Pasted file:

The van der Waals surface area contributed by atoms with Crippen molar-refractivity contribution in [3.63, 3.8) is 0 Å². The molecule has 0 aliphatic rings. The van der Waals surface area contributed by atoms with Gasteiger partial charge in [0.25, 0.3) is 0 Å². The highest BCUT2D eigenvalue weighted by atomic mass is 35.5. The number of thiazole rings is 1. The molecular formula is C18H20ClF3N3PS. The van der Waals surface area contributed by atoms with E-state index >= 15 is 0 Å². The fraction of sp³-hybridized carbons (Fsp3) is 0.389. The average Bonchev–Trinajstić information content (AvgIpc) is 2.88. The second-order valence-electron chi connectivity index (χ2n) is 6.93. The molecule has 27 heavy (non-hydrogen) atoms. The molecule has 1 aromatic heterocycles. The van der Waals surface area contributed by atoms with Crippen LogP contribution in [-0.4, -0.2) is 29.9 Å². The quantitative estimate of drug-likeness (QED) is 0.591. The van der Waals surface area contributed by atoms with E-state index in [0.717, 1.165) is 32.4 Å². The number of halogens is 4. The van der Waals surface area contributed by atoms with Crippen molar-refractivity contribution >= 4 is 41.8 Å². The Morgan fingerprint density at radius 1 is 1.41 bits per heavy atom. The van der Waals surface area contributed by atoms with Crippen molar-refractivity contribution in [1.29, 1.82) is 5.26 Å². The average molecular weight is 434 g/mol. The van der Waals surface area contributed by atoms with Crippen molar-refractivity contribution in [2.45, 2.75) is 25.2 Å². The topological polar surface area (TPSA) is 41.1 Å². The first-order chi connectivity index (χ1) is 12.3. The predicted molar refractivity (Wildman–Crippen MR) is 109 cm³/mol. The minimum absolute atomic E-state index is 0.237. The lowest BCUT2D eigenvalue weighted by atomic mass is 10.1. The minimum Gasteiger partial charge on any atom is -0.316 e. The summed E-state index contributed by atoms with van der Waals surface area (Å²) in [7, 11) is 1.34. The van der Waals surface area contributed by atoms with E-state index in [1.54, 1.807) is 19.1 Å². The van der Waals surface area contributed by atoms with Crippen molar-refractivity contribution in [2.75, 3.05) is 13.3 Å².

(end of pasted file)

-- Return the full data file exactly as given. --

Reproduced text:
The van der Waals surface area contributed by atoms with Crippen molar-refractivity contribution in [3.63, 3.8) is 0 Å². The molecule has 0 aliphatic rings. The van der Waals surface area contributed by atoms with Gasteiger partial charge in [0.25, 0.3) is 0 Å². The highest BCUT2D eigenvalue weighted by atomic mass is 35.5. The number of thiazole rings is 1. The molecular formula is C18H20ClF3N3PS. The van der Waals surface area contributed by atoms with E-state index >= 15 is 0 Å². The fraction of sp³-hybridized carbons (Fsp3) is 0.389. The average Bonchev–Trinajstić information content (AvgIpc) is 2.88. The second-order valence-electron chi connectivity index (χ2n) is 6.93. The molecule has 27 heavy (non-hydrogen) atoms. The molecule has 1 aromatic heterocycles. The van der Waals surface area contributed by atoms with Crippen LogP contribution in [-0.4, -0.2) is 29.9 Å². The quantitative estimate of drug-likeness (QED) is 0.591. The van der Waals surface area contributed by atoms with E-state index in [0.717, 1.165) is 32.4 Å². The number of halogens is 4. The van der Waals surface area contributed by atoms with Crippen molar-refractivity contribution >= 4 is 41.8 Å². The Morgan fingerprint density at radius 1 is 1.41 bits per heavy atom. The van der Waals surface area contributed by atoms with Crippen molar-refractivity contribution in [1.29, 1.82) is 5.26 Å². The average molecular weight is 434 g/mol. The van der Waals surface area contributed by atoms with Crippen molar-refractivity contribution in [2.45, 2.75) is 25.2 Å². The topological polar surface area (TPSA) is 41.1 Å². The first-order chi connectivity index (χ1) is 12.3. The predicted molar refractivity (Wildman–Crippen MR) is 109 cm³/mol. The minimum absolute atomic E-state index is 0.237. The lowest BCUT2D eigenvalue weighted by atomic mass is 10.1. The minimum Gasteiger partial charge on any atom is -0.316 e. The summed E-state index contributed by atoms with van der Waals surface area (Å²) in [7, 11) is 1.34. The van der Waals surface area contributed by atoms with E-state index in [1.54, 1.807) is 19.1 Å². The van der Waals surface area contributed by atoms with Crippen molar-refractivity contribution in [2.75, 3.05) is 13.3 Å².